John W. Pusey honored for his long tenure leading the Union Hill Cemetery Company's board
By Steven Hoffman
Earlier this year, when John W. Pusey decided to step away from the role as the president of the board of directors of the Union Hill Cemetery Company after more than two decades of service, a simple “thank you” for his efforts wasn't going to be nearly enough. The company presented Pusey with a plaque as a way of showing appreciation for all his dedication and service.
According to officials with the Union Hill Cemetery Company, Pusey always went above and beyond to help serve the Kennett Square community.
“He was always very hands-on,” explained Peter Temple, an attorney in Kennett Square who is the vice president of the Union Hill Cemetery Company. Temple explained that the cemetery is on strong financial ground today in part because of Pusey's careful stewardship of the finances during the last 20 years. Pusey would also walk the cemetery regularly, making sure that every detail was tended to. One of the things that he would do each year is make sure that American flags were placed on the graves of all the veterans in the cemetery in time for the Kennett Square Memorial Day Parade.
Pusey was himself a U.S. military veteran. Before he embarked on a career in the insurance business, he served for two years in the U.S. Army and three more years in the reserves.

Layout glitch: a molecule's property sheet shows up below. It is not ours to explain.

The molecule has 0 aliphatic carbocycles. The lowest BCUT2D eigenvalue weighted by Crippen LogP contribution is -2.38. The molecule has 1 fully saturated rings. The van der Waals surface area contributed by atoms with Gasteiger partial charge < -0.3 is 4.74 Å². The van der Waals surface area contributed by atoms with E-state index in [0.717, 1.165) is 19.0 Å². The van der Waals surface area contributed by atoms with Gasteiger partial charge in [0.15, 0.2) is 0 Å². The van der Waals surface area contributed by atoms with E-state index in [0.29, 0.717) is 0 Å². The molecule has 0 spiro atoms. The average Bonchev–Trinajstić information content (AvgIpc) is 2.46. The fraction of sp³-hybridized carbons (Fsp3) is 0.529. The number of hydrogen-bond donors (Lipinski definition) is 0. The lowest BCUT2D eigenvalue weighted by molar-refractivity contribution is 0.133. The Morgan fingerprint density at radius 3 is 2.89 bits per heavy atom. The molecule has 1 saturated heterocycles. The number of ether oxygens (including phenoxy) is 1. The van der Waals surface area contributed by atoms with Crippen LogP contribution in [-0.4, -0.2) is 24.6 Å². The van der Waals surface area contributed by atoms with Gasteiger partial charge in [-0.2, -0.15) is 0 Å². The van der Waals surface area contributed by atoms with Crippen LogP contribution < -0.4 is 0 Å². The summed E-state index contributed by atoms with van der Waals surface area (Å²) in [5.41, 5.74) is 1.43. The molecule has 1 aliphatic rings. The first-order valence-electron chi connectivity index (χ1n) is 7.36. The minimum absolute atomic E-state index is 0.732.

He and his wife, Suzanne, have been married for 55 years. They raised their three children, Meg, Meredith, and Jay in Kennett Square, and they were very involved in the community.
Temple noted that, as president of the Union Hill Cemetery Company board, Pusey was very conscientious when he met with families.
Pusey has been an active volunteer in the Kennett Square community. He helped coach a Little League team, as well as other sports teams that his children played on. He was an assistant to the golf coach for the Kennett After-the-Bell program. He also served on the committee that ran the Kennett Country Club’s pro-am golf tournament. The event raised money for charities each year.
Some of Pusey's volunteer efforts continue to resonate to this day.
“I was the treasurer of the Anson B. Nixon Park committee when the park was first being established,” Pusey explained. “We put together a good organization.”
He also volunteered his time to drive for the Kennett Food Cupboard. He had a van at the time, and he would regularly go pick up baked goods from a bakery and take them to the food cupboard.
He was a member of the London Grove Meeting, and helped oversee the Penn's Grove Quaker meeting, which is a closed meeting, but still needs oversight of some of the basic operations.
Pusey is very humble about his service to the Kennett Square community and his service to his country.
On a fateful day in November of 1963, He was stationed in Germany, and he vividly recalls being over there working as a long-distance radio teletype operator on the day that President John F. Kennedy was assassinated. Pusey and some of the other soldiers were finished with their work that day and were at a local restaurant when word about the assassination reached them. They did not know if the assassination had been an act of war against the United States. Pusey is proud that he served his country, and there are a lot of people in Kennett Square who are very proud of Pusey and his involvement in the community.
Suzanne said that while her husband did not expect to receive a plaque from the Union Hill Cemetery Company, he did appreciate it.
“It was lovely for them to give John this plaque,” she said.